News Story

Cure For Poverty: Hold A Full-Time, Year-Round Job

Just 2.7 percent of those who do in Michigan fall below the poverty line

Fewer than 3 out of 100 people in Michigan who work year-round full-time jobs live in poverty.

Federal guidelines placed Michigan’s 2017 poverty rate threshold at $12,060 a year for a single person. For a household of three persons, the threshold was $20,400.

Michigan’s minimum wage law requires employers to pay a wage of at least $9.25 an hour. At that rate, a person who works 40 hours a week all year round would earn $19,240.

There were 3,083,021 people in Michigan who worked year-round full-time jobs in 2017. Some 83,000 of them earned incomes that fell below the federal poverty line, according to the American Community Survey, released by the U.S. Census Bureau. That translates into just under 2.7 percent of all year-round full-time Michigan workers having poverty-level incomes.

"A full-time job is enough to pull people out of poverty most of the time,” said James Hohman, director of fiscal policy at the Mackinac Center for Public Policy.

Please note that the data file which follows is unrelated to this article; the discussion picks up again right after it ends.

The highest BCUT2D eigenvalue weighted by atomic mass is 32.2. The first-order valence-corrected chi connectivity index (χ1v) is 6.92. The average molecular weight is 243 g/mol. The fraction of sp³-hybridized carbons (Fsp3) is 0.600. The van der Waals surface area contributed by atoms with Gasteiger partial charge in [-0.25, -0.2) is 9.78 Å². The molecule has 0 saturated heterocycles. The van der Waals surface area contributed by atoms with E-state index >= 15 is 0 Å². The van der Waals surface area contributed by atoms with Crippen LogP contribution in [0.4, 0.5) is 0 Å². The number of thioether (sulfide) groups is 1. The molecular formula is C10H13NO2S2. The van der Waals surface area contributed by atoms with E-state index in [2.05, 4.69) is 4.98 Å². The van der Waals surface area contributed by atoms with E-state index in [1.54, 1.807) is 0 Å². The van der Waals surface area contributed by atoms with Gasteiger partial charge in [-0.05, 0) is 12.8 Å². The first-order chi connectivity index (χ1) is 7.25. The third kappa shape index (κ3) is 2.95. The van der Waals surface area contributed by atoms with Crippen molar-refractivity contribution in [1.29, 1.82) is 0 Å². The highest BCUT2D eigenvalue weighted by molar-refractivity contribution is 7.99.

The share of Michigan residents of all ages living below the poverty line has declined for seven consecutive years. It was 17.5 percent of the state population in 2011, dropping to 14.2 percent in 2017, which is the lowest rate since 2007, according to the Census Bureau.

Roughly 1 million Michigan residents were over the age of 16 and lived in a household with an income below the poverty line. Within that group were 589,000 people who did not work.

“Of the 589,000 Michigan individuals age 16 and over and in poverty that the U.S. Census Bureau reports as having not worked during the year, keep in mind that this number includes those who are elderly, those who are disabled, and those age 16-18 who are still in high school — people not in the labor force and who cannot be reasonably expected to work,” said Peter Ruark, policy analyst with the Michigan League for Public Policy.

Ruark continued, “A better way to measure poverty and unemployment is to use the Census numbers for the civilian labor force age 16 and over and in poverty, of whom 75 percent were employed during the year and 25 percent were unemployed.”